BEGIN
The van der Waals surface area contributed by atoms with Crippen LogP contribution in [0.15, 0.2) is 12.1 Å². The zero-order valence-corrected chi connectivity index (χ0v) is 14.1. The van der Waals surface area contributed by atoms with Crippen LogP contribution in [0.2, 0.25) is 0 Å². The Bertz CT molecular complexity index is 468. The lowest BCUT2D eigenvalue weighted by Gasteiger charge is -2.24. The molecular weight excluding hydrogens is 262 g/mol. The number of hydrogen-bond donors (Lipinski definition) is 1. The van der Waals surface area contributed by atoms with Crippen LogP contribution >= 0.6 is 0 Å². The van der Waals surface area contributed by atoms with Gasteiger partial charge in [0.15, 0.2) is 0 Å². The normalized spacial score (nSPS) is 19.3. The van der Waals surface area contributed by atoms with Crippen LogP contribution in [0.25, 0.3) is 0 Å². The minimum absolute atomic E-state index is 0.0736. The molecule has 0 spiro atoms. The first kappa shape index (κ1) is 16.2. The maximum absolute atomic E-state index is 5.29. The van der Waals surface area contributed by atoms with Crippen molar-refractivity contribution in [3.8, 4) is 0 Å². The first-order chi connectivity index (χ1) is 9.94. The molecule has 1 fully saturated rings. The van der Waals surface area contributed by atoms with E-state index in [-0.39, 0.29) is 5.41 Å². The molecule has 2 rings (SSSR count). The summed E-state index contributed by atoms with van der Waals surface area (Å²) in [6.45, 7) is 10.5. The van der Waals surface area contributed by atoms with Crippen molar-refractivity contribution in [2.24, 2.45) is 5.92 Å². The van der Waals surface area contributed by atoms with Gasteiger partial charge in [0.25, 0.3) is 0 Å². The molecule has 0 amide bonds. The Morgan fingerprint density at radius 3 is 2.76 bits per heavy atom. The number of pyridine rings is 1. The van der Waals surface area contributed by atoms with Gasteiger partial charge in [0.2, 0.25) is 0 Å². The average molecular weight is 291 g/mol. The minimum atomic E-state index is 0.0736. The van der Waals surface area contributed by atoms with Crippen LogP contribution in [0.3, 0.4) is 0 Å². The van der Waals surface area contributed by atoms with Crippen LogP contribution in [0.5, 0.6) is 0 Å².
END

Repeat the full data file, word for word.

The van der Waals surface area contributed by atoms with Crippen LogP contribution in [0.15, 0.2) is 12.1 Å². The zero-order valence-corrected chi connectivity index (χ0v) is 14.1. The van der Waals surface area contributed by atoms with Crippen LogP contribution in [0.2, 0.25) is 0 Å². The Bertz CT molecular complexity index is 468. The lowest BCUT2D eigenvalue weighted by Gasteiger charge is -2.24. The molecular weight excluding hydrogens is 262 g/mol. The number of hydrogen-bond donors (Lipinski definition) is 1. The van der Waals surface area contributed by atoms with Crippen LogP contribution >= 0.6 is 0 Å². The van der Waals surface area contributed by atoms with Gasteiger partial charge in [0.15, 0.2) is 0 Å². The normalized spacial score (nSPS) is 19.3. The van der Waals surface area contributed by atoms with Crippen LogP contribution in [0.25, 0.3) is 0 Å². The minimum absolute atomic E-state index is 0.0736. The molecule has 0 spiro atoms. The first kappa shape index (κ1) is 16.2. The maximum absolute atomic E-state index is 5.29. The van der Waals surface area contributed by atoms with Crippen molar-refractivity contribution in [3.8, 4) is 0 Å². The first-order chi connectivity index (χ1) is 9.94. The molecule has 1 fully saturated rings. The van der Waals surface area contributed by atoms with E-state index in [-0.39, 0.29) is 5.41 Å². The molecule has 2 rings (SSSR count). The summed E-state index contributed by atoms with van der Waals surface area (Å²) in [6.45, 7) is 10.5. The van der Waals surface area contributed by atoms with Crippen molar-refractivity contribution in [2.24, 2.45) is 5.92 Å². The van der Waals surface area contributed by atoms with Gasteiger partial charge in [0.25, 0.3) is 0 Å². The molecule has 0 amide bonds. The Morgan fingerprint density at radius 3 is 2.76 bits per heavy atom. The number of pyridine rings is 1. The van der Waals surface area contributed by atoms with Gasteiger partial charge in [0.2, 0.25) is 0 Å². The average molecular weight is 291 g/mol. The minimum atomic E-state index is 0.0736. The van der Waals surface area contributed by atoms with Crippen LogP contribution in [0.3, 0.4) is 0 Å². The van der Waals surface area contributed by atoms with Crippen LogP contribution in [0.5, 0.6) is 0 Å².